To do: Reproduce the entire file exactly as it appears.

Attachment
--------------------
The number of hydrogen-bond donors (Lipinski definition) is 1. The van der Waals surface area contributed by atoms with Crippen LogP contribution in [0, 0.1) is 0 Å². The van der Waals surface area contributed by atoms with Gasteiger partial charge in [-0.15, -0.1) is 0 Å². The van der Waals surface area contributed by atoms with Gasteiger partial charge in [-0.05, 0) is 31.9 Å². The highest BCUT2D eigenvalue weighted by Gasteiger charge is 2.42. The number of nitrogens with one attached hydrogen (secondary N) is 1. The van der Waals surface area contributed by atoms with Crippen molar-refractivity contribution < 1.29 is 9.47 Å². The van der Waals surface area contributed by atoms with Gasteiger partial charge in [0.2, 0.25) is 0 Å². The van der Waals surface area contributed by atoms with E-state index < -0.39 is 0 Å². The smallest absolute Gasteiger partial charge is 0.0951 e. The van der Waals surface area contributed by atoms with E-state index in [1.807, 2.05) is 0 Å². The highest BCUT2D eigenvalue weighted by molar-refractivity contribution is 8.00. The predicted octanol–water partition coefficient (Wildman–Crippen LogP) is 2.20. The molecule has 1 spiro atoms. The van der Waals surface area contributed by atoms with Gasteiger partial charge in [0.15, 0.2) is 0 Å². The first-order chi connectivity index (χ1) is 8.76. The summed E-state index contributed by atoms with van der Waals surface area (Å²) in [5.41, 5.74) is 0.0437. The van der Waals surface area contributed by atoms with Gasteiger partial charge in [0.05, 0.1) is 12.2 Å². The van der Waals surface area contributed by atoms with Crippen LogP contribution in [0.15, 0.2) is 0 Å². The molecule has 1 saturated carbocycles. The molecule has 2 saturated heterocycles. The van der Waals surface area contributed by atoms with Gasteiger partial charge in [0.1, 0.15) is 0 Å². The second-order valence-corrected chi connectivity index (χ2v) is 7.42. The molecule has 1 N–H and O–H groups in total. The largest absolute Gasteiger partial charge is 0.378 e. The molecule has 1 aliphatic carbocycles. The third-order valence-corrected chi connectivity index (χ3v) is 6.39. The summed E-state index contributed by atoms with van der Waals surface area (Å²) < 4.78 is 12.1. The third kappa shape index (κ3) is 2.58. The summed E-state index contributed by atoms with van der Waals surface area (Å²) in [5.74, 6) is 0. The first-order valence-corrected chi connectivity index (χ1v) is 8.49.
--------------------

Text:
The number of hydrogen-bond donors (Lipinski definition) is 1. The van der Waals surface area contributed by atoms with Crippen LogP contribution in [0, 0.1) is 0 Å². The van der Waals surface area contributed by atoms with Gasteiger partial charge in [-0.15, -0.1) is 0 Å². The van der Waals surface area contributed by atoms with Gasteiger partial charge in [-0.05, 0) is 31.9 Å². The highest BCUT2D eigenvalue weighted by Gasteiger charge is 2.42. The number of nitrogens with one attached hydrogen (secondary N) is 1. The van der Waals surface area contributed by atoms with Crippen molar-refractivity contribution < 1.29 is 9.47 Å². The van der Waals surface area contributed by atoms with Gasteiger partial charge in [0.2, 0.25) is 0 Å². The van der Waals surface area contributed by atoms with E-state index < -0.39 is 0 Å². The smallest absolute Gasteiger partial charge is 0.0951 e. The van der Waals surface area contributed by atoms with E-state index in [1.807, 2.05) is 0 Å². The highest BCUT2D eigenvalue weighted by molar-refractivity contribution is 8.00. The predicted octanol–water partition coefficient (Wildman–Crippen LogP) is 2.20. The molecule has 1 spiro atoms. The van der Waals surface area contributed by atoms with Gasteiger partial charge in [0.15, 0.2) is 0 Å². The first-order chi connectivity index (χ1) is 8.76. The summed E-state index contributed by atoms with van der Waals surface area (Å²) in [5.41, 5.74) is 0.0437. The van der Waals surface area contributed by atoms with Gasteiger partial charge in [0.05, 0.1) is 12.2 Å². The van der Waals surface area contributed by atoms with Crippen LogP contribution in [0.15, 0.2) is 0 Å². The molecule has 1 saturated carbocycles. The molecule has 2 saturated heterocycles. The van der Waals surface area contributed by atoms with Gasteiger partial charge in [0.1, 0.15) is 0 Å². The second-order valence-corrected chi connectivity index (χ2v) is 7.42. The molecule has 1 N–H and O–H groups in total. The largest absolute Gasteiger partial charge is 0.378 e. The molecule has 1 aliphatic carbocycles. The third-order valence-corrected chi connectivity index (χ3v) is 6.39. The summed E-state index contributed by atoms with van der Waals surface area (Å²) < 4.78 is 12.1. The third kappa shape index (κ3) is 2.58. The summed E-state index contributed by atoms with van der Waals surface area (Å²) in [5.74, 6) is 0. The first-order valence-corrected chi connectivity index (χ1v) is 8.49.